This is clearly an unconditional basic income justified unwittingly in fundamentally the same way as the schemes proposed half a century earlier by Paine and Spence. But the short document is not more specific. Nor is its author known.
Joseph Charlier (1816– 1896 )
Nor is there any known connection with a book-length development of the same idea published in Brussels later that same year.
Compared to Marx’s Manifesto, its contemporary, Solution du Problème Social, is equally ambitious and no less original. But it is less engagingly written, and little is known about its author— a certain Joseph Charlier (1816– 1896 ). It had no noticeable impact at the time or indeed at any later point. Thomas Paine had advocated a basic endowment for the young and a basic pension for the elderly. Thomas Spence had advocated a genuine basic income at a municipal level.
Charlier’s book offers the first developed plea for a genuine basic income on a national scale: a uniform “territorial dividend” to be paid every quarter to each “indigenous” resident of the country, whether male or female, whether adult or child, and to be funded by rents on all properties, whether built or not.
Nature was created for the sake of meeting everyone’s needs. Therefore, he argued, private land ownership is incompatible with justice, and the state must ultimately become the sole owner of all land and all buildings on the land.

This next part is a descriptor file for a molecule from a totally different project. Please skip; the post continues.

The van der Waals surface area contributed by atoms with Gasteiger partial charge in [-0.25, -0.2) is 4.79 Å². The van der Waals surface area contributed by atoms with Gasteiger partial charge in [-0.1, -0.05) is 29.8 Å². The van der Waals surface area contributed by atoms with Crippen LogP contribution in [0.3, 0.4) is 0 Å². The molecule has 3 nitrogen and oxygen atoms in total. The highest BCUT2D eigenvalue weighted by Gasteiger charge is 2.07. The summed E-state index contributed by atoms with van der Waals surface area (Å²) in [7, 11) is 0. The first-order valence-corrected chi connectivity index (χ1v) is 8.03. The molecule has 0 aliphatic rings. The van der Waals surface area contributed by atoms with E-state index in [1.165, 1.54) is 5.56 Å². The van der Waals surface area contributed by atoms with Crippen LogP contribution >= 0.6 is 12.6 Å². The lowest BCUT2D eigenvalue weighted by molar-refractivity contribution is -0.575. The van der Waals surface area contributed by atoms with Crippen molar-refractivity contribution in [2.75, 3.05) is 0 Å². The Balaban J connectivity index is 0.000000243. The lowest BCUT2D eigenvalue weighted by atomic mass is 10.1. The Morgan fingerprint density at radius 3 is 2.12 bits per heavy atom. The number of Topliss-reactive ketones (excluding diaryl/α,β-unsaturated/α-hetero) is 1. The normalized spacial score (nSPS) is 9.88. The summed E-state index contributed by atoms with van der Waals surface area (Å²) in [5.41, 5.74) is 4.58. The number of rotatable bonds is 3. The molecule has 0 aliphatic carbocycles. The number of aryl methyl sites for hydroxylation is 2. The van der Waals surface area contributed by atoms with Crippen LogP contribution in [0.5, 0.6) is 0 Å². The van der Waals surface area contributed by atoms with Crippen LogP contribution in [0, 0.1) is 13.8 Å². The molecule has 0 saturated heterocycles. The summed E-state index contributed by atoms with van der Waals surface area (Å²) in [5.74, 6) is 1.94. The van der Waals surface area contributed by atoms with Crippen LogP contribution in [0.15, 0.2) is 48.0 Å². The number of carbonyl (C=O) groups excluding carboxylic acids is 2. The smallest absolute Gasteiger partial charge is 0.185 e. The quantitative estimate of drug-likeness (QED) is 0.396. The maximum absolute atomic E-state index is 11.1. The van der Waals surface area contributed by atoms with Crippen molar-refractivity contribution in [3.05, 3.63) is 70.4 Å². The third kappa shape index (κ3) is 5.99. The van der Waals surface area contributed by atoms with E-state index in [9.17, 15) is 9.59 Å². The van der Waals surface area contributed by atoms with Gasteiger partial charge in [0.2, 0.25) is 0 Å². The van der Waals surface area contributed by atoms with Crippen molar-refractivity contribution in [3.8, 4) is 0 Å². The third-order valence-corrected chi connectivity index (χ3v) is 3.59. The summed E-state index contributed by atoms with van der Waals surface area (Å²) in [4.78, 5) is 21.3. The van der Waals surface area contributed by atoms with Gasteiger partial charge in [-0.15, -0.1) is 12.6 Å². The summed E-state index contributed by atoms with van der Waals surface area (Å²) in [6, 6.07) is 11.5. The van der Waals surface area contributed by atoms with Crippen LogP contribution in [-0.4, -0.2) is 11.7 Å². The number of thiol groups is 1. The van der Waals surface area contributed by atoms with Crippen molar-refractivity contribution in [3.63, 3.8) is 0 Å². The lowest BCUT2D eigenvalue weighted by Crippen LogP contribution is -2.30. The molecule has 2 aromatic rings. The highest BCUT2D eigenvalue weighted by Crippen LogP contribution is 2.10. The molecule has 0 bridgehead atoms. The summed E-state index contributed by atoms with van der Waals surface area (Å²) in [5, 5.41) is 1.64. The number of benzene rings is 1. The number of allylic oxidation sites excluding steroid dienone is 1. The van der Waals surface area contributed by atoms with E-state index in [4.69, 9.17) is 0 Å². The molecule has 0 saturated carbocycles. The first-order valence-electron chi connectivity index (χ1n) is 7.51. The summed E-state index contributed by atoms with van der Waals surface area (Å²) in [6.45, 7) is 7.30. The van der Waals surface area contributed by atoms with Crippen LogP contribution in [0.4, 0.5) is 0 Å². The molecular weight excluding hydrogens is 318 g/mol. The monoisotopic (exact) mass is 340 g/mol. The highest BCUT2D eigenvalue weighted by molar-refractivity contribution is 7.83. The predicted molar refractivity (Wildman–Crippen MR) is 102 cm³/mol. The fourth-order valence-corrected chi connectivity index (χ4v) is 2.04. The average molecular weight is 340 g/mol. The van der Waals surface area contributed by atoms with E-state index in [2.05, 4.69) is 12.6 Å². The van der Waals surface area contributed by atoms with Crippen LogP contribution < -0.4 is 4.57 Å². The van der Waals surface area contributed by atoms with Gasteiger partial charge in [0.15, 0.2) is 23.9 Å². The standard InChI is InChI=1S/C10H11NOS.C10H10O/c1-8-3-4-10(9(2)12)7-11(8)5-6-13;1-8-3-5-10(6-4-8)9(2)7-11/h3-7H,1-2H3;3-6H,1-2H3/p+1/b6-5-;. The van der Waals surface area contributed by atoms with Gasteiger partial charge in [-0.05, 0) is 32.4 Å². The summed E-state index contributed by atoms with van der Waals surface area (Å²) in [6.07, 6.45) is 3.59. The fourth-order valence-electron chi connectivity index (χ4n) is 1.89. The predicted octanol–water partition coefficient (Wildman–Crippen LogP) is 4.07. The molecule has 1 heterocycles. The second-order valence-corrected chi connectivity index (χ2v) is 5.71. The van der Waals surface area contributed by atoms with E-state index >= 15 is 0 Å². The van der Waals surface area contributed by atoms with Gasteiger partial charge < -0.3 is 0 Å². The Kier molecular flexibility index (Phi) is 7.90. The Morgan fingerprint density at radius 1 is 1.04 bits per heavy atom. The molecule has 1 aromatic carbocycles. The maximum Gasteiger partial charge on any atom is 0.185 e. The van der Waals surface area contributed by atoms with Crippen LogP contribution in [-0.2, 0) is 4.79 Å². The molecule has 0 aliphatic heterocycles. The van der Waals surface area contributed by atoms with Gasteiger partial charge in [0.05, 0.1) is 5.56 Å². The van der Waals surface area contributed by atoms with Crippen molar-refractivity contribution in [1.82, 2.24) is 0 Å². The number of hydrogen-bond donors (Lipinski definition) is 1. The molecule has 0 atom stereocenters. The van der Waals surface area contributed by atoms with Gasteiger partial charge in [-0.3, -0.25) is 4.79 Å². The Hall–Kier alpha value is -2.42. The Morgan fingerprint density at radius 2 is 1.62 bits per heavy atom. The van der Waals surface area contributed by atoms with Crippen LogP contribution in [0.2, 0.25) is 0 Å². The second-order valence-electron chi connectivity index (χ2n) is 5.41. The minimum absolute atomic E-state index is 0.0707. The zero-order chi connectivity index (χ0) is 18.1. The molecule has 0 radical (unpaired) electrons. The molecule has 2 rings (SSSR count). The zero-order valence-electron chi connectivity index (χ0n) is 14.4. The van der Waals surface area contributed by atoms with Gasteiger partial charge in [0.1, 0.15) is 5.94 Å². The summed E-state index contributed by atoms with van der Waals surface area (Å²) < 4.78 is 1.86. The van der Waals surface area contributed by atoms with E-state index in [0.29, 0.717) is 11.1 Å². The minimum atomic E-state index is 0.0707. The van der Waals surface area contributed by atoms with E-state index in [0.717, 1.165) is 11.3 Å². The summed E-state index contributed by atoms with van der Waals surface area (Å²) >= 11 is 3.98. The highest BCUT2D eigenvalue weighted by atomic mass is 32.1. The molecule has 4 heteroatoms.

The revenues from this rent would provide all households with an income sufficient to cover their “absolute needs” and thereby provide “a sovereign remedy for the plague of pauperism.” Yes, the level of the dividend will be such that “the state will secure bread to all but truffles to no one,” he argued. “Too bad for the lazy; they will have to get by with the minimum allowance. The duty of society does not go beyond this: to assure to everyone his fair share in the enjoyment of the elements that nature has put at his disposal, without usurpation by some people to the detriment of others.”
“It is no longer the worker who will have to bow before capital, it is capital, reduced to its true role of collaborating agent, that will have to negotiate with labor on an equal footing.
Undoubtedly, by raising and improving the material condition of the masses, the implementation of a guaranteed minimum income will make them choosier in the choice of their occupations; but as this choice is usually determined by the price of manpower, the industries concerned will need to offer their workers a salary high enough to compensate for the inconveniences involved. Therefore, the proposed scheme will have as an immediate consequence a reparatory remuneration for this class of people presently condemned to misery by way of reward for their irksome and useful labor.